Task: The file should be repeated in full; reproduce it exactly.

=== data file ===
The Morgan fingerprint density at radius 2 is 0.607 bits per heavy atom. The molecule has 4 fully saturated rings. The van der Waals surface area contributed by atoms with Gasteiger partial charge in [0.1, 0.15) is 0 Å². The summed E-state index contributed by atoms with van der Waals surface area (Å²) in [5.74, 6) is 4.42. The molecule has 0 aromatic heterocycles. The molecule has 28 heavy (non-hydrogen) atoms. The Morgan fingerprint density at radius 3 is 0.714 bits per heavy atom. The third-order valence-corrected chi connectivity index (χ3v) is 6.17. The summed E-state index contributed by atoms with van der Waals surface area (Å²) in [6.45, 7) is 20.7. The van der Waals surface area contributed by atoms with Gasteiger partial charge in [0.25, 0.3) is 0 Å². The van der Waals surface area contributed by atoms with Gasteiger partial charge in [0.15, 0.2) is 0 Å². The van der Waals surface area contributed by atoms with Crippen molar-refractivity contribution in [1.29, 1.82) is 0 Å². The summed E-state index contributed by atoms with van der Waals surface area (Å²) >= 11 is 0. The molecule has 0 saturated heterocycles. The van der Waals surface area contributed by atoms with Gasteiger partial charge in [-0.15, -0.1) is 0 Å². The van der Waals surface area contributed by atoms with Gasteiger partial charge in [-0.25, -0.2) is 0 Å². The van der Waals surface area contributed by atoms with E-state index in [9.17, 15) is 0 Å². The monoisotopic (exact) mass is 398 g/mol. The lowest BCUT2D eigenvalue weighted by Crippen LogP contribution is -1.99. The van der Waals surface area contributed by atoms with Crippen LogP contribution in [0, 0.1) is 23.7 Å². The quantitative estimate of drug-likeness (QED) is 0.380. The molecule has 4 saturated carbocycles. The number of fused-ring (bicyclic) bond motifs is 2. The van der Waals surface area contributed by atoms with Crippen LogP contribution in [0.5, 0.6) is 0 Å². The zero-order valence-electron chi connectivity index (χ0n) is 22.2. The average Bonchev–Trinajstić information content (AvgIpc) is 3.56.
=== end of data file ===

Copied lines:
The Morgan fingerprint density at radius 2 is 0.607 bits per heavy atom. The molecule has 4 fully saturated rings. The van der Waals surface area contributed by atoms with Gasteiger partial charge in [0.1, 0.15) is 0 Å². The summed E-state index contributed by atoms with van der Waals surface area (Å²) in [5.74, 6) is 4.42. The molecule has 0 aromatic heterocycles. The molecule has 28 heavy (non-hydrogen) atoms. The Morgan fingerprint density at radius 3 is 0.714 bits per heavy atom. The third-order valence-corrected chi connectivity index (χ3v) is 6.17. The summed E-state index contributed by atoms with van der Waals surface area (Å²) in [6.45, 7) is 20.7. The van der Waals surface area contributed by atoms with Gasteiger partial charge in [0.25, 0.3) is 0 Å². The van der Waals surface area contributed by atoms with Gasteiger partial charge in [0.15, 0.2) is 0 Å². The van der Waals surface area contributed by atoms with Crippen molar-refractivity contribution in [1.29, 1.82) is 0 Å². The summed E-state index contributed by atoms with van der Waals surface area (Å²) >= 11 is 0. The molecule has 0 saturated heterocycles. The van der Waals surface area contributed by atoms with Gasteiger partial charge in [-0.15, -0.1) is 0 Å². The van der Waals surface area contributed by atoms with Gasteiger partial charge in [-0.25, -0.2) is 0 Å². The van der Waals surface area contributed by atoms with E-state index in [9.17, 15) is 0 Å². The monoisotopic (exact) mass is 398 g/mol. The lowest BCUT2D eigenvalue weighted by Crippen LogP contribution is -1.99. The van der Waals surface area contributed by atoms with Crippen LogP contribution in [0, 0.1) is 23.7 Å². The quantitative estimate of drug-likeness (QED) is 0.380. The molecule has 4 saturated carbocycles. The number of fused-ring (bicyclic) bond motifs is 2. The van der Waals surface area contributed by atoms with Crippen LogP contribution in [0.5, 0.6) is 0 Å². The zero-order valence-electron chi connectivity index (χ0n) is 22.2. The average Bonchev–Trinajstić information content (AvgIpc) is 3.56.